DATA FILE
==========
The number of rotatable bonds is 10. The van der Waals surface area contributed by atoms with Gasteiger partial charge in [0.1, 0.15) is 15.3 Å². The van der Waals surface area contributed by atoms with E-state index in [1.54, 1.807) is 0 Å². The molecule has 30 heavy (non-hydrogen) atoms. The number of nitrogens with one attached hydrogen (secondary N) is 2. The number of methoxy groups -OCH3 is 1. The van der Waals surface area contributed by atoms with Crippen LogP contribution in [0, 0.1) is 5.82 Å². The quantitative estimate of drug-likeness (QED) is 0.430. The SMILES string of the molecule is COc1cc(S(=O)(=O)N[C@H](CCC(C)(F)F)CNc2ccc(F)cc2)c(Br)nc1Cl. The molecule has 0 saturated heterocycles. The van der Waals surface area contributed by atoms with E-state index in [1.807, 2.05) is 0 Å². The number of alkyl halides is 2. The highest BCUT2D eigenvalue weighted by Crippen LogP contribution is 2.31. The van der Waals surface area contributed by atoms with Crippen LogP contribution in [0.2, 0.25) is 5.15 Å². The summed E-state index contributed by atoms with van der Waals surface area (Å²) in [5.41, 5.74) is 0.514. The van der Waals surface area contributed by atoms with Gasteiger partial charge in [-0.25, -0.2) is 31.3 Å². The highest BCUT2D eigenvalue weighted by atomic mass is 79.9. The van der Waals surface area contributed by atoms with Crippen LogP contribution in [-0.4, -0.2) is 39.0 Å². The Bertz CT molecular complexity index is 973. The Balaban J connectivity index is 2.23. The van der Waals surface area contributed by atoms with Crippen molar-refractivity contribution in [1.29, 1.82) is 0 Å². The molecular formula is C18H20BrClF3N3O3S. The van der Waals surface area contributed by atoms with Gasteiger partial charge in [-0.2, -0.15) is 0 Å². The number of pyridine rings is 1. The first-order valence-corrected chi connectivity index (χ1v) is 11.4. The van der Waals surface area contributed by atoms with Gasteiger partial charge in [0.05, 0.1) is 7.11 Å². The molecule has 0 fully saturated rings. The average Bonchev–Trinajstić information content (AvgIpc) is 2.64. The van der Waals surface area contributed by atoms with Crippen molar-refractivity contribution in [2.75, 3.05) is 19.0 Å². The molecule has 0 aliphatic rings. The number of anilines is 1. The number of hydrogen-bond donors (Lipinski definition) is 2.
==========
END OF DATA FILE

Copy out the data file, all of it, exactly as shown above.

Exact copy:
The number of rotatable bonds is 10. The van der Waals surface area contributed by atoms with Gasteiger partial charge in [0.1, 0.15) is 15.3 Å². The van der Waals surface area contributed by atoms with E-state index in [1.54, 1.807) is 0 Å². The molecule has 30 heavy (non-hydrogen) atoms. The number of nitrogens with one attached hydrogen (secondary N) is 2. The number of methoxy groups -OCH3 is 1. The van der Waals surface area contributed by atoms with Crippen LogP contribution in [0, 0.1) is 5.82 Å². The quantitative estimate of drug-likeness (QED) is 0.430. The SMILES string of the molecule is COc1cc(S(=O)(=O)N[C@H](CCC(C)(F)F)CNc2ccc(F)cc2)c(Br)nc1Cl. The molecule has 0 saturated heterocycles. The van der Waals surface area contributed by atoms with E-state index in [1.807, 2.05) is 0 Å². The number of alkyl halides is 2. The highest BCUT2D eigenvalue weighted by Crippen LogP contribution is 2.31. The van der Waals surface area contributed by atoms with Crippen LogP contribution in [0.2, 0.25) is 5.15 Å². The summed E-state index contributed by atoms with van der Waals surface area (Å²) in [5.41, 5.74) is 0.514. The van der Waals surface area contributed by atoms with Gasteiger partial charge in [-0.25, -0.2) is 31.3 Å². The highest BCUT2D eigenvalue weighted by atomic mass is 79.9. The van der Waals surface area contributed by atoms with Crippen LogP contribution in [-0.4, -0.2) is 39.0 Å². The Bertz CT molecular complexity index is 973. The Balaban J connectivity index is 2.23. The van der Waals surface area contributed by atoms with Crippen molar-refractivity contribution in [1.29, 1.82) is 0 Å². The molecular formula is C18H20BrClF3N3O3S. The van der Waals surface area contributed by atoms with Gasteiger partial charge in [-0.2, -0.15) is 0 Å². The number of pyridine rings is 1. The first-order valence-corrected chi connectivity index (χ1v) is 11.4. The van der Waals surface area contributed by atoms with Gasteiger partial charge in [0.05, 0.1) is 7.11 Å². The molecule has 0 fully saturated rings. The average Bonchev–Trinajstić information content (AvgIpc) is 2.64. The van der Waals surface area contributed by atoms with Crippen molar-refractivity contribution in [2.75, 3.05) is 19.0 Å². The molecule has 0 aliphatic rings. The number of anilines is 1. The number of hydrogen-bond donors (Lipinski definition) is 2.